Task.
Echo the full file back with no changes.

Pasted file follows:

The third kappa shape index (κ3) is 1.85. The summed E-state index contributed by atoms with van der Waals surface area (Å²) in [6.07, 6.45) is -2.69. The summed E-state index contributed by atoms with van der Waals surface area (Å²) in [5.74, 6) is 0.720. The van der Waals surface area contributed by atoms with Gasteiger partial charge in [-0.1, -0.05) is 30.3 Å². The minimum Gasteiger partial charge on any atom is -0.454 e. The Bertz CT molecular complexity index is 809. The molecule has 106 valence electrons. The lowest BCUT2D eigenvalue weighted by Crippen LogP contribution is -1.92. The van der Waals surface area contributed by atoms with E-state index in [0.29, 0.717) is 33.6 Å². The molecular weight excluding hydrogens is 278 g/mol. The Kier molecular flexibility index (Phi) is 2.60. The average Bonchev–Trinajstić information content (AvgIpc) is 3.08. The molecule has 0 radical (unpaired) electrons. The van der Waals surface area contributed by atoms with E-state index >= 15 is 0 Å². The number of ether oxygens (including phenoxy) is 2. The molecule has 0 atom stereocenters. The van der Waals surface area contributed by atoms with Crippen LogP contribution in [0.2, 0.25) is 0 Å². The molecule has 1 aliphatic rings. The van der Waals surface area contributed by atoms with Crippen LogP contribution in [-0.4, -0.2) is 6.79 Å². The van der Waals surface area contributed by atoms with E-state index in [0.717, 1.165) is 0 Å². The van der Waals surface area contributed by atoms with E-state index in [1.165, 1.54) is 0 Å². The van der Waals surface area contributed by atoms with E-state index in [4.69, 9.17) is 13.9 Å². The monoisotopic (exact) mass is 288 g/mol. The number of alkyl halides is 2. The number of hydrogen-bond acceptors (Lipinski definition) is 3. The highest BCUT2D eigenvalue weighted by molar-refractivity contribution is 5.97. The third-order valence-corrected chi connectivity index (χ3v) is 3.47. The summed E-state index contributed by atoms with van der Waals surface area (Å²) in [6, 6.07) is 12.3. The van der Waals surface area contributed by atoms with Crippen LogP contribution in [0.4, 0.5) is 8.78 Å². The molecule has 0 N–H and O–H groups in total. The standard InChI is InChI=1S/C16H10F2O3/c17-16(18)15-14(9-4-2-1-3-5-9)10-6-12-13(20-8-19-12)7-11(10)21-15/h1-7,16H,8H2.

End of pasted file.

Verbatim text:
The third kappa shape index (κ3) is 1.85. The summed E-state index contributed by atoms with van der Waals surface area (Å²) in [6.07, 6.45) is -2.69. The summed E-state index contributed by atoms with van der Waals surface area (Å²) in [5.74, 6) is 0.720. The van der Waals surface area contributed by atoms with Gasteiger partial charge in [-0.1, -0.05) is 30.3 Å². The minimum Gasteiger partial charge on any atom is -0.454 e. The Bertz CT molecular complexity index is 809. The molecule has 106 valence electrons. The lowest BCUT2D eigenvalue weighted by Crippen LogP contribution is -1.92. The van der Waals surface area contributed by atoms with E-state index in [0.29, 0.717) is 33.6 Å². The molecular weight excluding hydrogens is 278 g/mol. The Kier molecular flexibility index (Phi) is 2.60. The average Bonchev–Trinajstić information content (AvgIpc) is 3.08. The molecule has 0 radical (unpaired) electrons. The van der Waals surface area contributed by atoms with E-state index >= 15 is 0 Å². The number of ether oxygens (including phenoxy) is 2. The molecule has 0 atom stereocenters. The van der Waals surface area contributed by atoms with Crippen LogP contribution in [0.2, 0.25) is 0 Å². The molecule has 1 aliphatic rings. The van der Waals surface area contributed by atoms with Crippen LogP contribution in [-0.4, -0.2) is 6.79 Å². The van der Waals surface area contributed by atoms with E-state index in [0.717, 1.165) is 0 Å². The van der Waals surface area contributed by atoms with E-state index in [1.165, 1.54) is 0 Å². The van der Waals surface area contributed by atoms with E-state index in [4.69, 9.17) is 13.9 Å². The monoisotopic (exact) mass is 288 g/mol. The number of alkyl halides is 2. The number of hydrogen-bond acceptors (Lipinski definition) is 3. The highest BCUT2D eigenvalue weighted by molar-refractivity contribution is 5.97. The third-order valence-corrected chi connectivity index (χ3v) is 3.47. The summed E-state index contributed by atoms with van der Waals surface area (Å²) in [6, 6.07) is 12.3. The van der Waals surface area contributed by atoms with Crippen LogP contribution in [0.4, 0.5) is 8.78 Å². The molecule has 0 N–H and O–H groups in total. The standard InChI is InChI=1S/C16H10F2O3/c17-16(18)15-14(9-4-2-1-3-5-9)10-6-12-13(20-8-19-12)7-11(10)21-15/h1-7,16H,8H2.